BILL BROKER. Bill brokers are mer chants whose special business it is to buy and to sell bills. They buy them from traders and sell many of them to bankers, their profit being obtained from a difference in the rates, the bankers buying from the brokers at one eighth or one-sixteenth per cent. per annum below the market rate. A country banker, although he discounts bills for his customers, does not obtain such a supply of first-class bills as he can procure from the brokers, and it is to his advantage to buy bills in this way, because he can purchase just when he pleases and what he pleases. If he anticipates requir ing a certain sum of money at a certain date, he may purchase bills from the brokers which will mature at the time he requires the funds, and, in addition, in dealing with brokers and discount houses of high stand ing, he obtains their guarantee that the bills will be met at maturity. When bill brokers re-discount bills with hankers, instead of indorsing each bill they usually give a guarantee to cover all the bills. An exchange broker is a dealer in foreign bills, Like all other merchants who deal in highly-priced commodities, bill brokers require a large amount of funds wherewith to trade ; this is formed by their own capital (often great), loans from hankers repayable at call or at short notice. and, in many cases,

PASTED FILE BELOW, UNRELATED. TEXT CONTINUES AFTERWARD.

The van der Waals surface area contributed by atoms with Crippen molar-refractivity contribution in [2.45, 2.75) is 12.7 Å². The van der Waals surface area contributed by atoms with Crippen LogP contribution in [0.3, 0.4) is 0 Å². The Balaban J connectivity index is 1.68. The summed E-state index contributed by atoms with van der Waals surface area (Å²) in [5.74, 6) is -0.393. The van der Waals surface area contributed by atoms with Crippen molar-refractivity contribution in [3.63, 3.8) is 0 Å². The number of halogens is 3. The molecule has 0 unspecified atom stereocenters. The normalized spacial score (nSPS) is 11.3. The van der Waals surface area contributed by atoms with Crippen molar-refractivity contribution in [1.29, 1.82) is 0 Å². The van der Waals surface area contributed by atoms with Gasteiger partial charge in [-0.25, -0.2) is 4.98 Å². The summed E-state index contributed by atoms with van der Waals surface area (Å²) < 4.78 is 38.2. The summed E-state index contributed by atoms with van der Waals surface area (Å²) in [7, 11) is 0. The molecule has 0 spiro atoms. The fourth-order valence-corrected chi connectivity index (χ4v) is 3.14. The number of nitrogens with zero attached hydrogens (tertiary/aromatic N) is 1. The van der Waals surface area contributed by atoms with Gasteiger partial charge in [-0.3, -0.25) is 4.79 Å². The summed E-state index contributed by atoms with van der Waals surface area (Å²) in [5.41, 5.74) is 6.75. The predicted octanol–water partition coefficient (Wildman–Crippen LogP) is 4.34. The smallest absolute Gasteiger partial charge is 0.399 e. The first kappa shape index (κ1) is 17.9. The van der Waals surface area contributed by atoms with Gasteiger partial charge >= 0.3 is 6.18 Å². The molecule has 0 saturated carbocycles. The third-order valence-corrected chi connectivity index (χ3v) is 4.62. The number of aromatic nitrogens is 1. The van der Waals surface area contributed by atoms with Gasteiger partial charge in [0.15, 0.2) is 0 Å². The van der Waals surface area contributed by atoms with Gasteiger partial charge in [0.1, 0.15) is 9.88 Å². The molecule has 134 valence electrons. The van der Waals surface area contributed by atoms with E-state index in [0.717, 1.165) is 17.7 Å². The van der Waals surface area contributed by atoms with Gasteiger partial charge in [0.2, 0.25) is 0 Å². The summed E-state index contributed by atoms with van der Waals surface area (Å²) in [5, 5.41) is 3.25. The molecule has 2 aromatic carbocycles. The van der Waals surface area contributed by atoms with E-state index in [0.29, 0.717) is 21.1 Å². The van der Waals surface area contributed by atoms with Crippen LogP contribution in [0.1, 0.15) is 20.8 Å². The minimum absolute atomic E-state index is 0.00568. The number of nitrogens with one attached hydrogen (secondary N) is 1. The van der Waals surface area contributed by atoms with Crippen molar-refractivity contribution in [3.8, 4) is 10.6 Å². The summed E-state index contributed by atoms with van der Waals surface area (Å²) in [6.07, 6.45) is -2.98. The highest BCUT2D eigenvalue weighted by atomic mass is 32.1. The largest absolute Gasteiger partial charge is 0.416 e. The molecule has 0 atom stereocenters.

deposits received from the public. A number of the most important bill broking concerns are limited companies. There are several methods in which bankers may lend money to bill brokers (when a banker buys bills, that is re-discounts the bills a broker has discounted, the transaction is not a loan but a purchase) ; he may lend an amount for a long fixed period, say thirty days, on the security of the deposit of a batch of bills, or for a short fixed period, say a week, or " from day to day," or " over night." The rate of interest charged is invariable during the period fixed, but, as a rule, the longer the period the higher the rate. The rate on " money over night," however, depends more than the others on the immediate necessities of the brokers, who have to meet requirements to-day but expect to be in funds to-morrow ; this " money over night " rate is sometimes relatively high, because brokers are willing to pay a little more rather than have to borrow from the Bank of Eng land, where their loan would have to be for a fixed period, say three to ten days, while the brokers might not want the money for so long.